Seven leading climate, environment and renewable energy organisations have joined forces to call for jobs-rich climate solutions to be at the centre of Victoria’s economic recovery from the COVID-19 pandemic.
The Climate Council, Australian Conservation Foundation, World Wildlife Fund, Beyond Zero Emissions, Friends of the Earth, Australian Wind Alliance and Environment Victoria developed the paper, urging the Victorian Government to follow leading international voices calling for governments at all levels to seize the opportunity to scale up decarbonisation efforts while also boosting economic activity in response to the pandemic.
The paper calls on the Victorian Government to place climate solutions at the centre of their plans for economic recovery from the pandemic by prioritising the following areas:
- Providing clean, efficient housing for all – Australian homes are built to notoriously poor standards, with existing Victorian homes averaging just 1.8 stars. Yet there are practical steps which can be taken now including boosting on-site renewable energy, energy efficiency upgrades and switching from gas to efficient electric appliances.
- Creating an efficient, electrified Victorian manufacturing industry – Australian industry is among the most energy inefficient in the world and businesses are currently paying much more for energy than they need to. The Victorian Government should heed the call of leading union and industry voices who recognise that renewable energy technologies will drive the future of manufacturing in Australia.
- Building Victoria’s renewable energy grid – Ensuring the National Electricity Market (NEM) electricity grid infrastructure and processes are modernised to support a clean, reliable electricity system based on increasing input from variable and distributed renewable energy sources is already a pressing priority.
- Turbo-charging Victorian renewable energy generation, supply chains and jobs – Renewable energy investment is in danger of slowing down due to dropping wholesale electricity prices and supply chain constraints caused by the pandemic. Fast-tracking renewable energy development would have the additional benefit of preparing Victoria for the coming retirement of the state’s pollution-intensive and increasingly unreliable coal power stations.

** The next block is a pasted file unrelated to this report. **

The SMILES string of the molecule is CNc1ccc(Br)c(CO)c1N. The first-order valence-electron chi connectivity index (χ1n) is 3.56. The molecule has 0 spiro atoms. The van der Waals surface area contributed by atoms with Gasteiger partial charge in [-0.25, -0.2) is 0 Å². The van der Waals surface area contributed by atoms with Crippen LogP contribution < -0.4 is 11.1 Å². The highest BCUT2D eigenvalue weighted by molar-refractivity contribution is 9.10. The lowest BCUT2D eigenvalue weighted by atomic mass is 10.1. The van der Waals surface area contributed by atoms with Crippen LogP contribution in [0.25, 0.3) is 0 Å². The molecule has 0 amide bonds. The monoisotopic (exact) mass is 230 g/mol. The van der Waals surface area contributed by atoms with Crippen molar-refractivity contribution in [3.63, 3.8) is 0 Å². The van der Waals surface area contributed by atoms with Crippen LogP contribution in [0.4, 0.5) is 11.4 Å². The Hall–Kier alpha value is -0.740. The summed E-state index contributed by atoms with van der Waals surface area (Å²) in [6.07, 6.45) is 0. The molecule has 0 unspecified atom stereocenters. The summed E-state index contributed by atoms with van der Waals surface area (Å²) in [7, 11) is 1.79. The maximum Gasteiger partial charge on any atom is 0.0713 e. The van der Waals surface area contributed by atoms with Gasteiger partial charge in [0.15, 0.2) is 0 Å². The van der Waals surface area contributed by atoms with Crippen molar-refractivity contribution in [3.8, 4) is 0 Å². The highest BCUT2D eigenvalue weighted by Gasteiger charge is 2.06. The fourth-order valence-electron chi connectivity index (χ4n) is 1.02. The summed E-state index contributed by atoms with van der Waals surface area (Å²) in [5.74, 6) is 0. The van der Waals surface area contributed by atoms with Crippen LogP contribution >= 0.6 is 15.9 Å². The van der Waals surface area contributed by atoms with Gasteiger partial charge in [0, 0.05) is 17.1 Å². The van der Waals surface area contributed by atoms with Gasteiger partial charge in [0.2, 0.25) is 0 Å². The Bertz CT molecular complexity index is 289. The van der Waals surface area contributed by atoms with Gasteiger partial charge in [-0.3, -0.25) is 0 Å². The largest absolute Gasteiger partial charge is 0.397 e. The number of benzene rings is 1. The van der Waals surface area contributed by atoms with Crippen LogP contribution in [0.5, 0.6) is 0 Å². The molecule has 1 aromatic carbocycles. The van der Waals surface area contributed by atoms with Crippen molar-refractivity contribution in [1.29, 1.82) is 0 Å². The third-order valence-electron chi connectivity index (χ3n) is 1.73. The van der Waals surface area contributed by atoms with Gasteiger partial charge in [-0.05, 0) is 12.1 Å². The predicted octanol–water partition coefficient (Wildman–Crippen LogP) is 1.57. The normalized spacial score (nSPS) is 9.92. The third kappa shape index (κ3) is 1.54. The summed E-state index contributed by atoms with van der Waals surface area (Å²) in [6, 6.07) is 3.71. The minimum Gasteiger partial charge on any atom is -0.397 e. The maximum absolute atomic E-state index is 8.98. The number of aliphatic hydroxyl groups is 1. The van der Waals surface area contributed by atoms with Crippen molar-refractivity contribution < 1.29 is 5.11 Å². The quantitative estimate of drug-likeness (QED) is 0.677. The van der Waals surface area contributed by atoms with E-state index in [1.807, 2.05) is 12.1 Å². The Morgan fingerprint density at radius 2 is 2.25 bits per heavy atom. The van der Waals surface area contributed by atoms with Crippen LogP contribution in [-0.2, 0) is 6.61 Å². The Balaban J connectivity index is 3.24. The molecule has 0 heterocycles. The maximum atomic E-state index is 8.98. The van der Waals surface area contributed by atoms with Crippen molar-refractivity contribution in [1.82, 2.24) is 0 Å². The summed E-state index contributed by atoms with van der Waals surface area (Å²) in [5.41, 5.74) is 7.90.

- Boosting nature restoration, sustainable agriculture and bushfire recovery – The pandemic has taken attention away from the still very recent tragedy of this past summer’s devastating bushfires. The recovery plight of those communities must be remembered, and local habitat restoration and economic activity opportunities are desperately needed.
- Investing in sustainable, healthy transport – Climate solutions are urgently needed in Victoria’s transport sector because it is the second-largest source of emissions in the state and, before COVID-19, these emissions continued to increase steadily. There are opportunities to roll out smaller, faster, more distributed upgrades of particular sections of Victoria’s transport network.
Nicky Ison, WWF-Australia’s Energy Transition Manager, said Victoria is Australia’s manufacturing powerhouse, but its manufacturing businesses are some of the most energy inefficient in the developed world.
“With a targeted stimulus program, the Victorian Government could improve the efficiency of its manufacturing and accelerate its switch to renewable energy. Doing so would cut energy bills, create thousands of new jobs, reduce pollution and ensure Victoria has resilient local supply chains into the future.”
Amanda McKenzie, Chief Executive of the Climate Council, commented that the Victorian Government has a real opportunity to create thousands of clean jobs that will help the state recover from the economic shock of COVID-19, get Victorians back to work and tackle long-term problems like climate change.
“Smart, targeted government investment now in areas such as renewable energy, energy efficiency and supporting manufacturers to move away from expensive, polluting gas will help Victoria to bounce back even stronger, and ready to tackle climate challenges,” McKenzie said.
Kelly O’Shanassy, CEO, Australian Conservation Foundation, added: “We can make this recovery climate and nature positive by setting out a clear pathway to move to net-zero climate pollution and regenerate the natural environment our lives depend on. Using recovery funding to make our communities healthier and more resilient will increase the capacity of people, wildlife and nature to respond to future extreme events like bushfires and pandemics.”
The full paper, ‘Putting jobs-rich climate solutions at the centre of Victoria’s economic recovery from COVID-19’, can be found online here.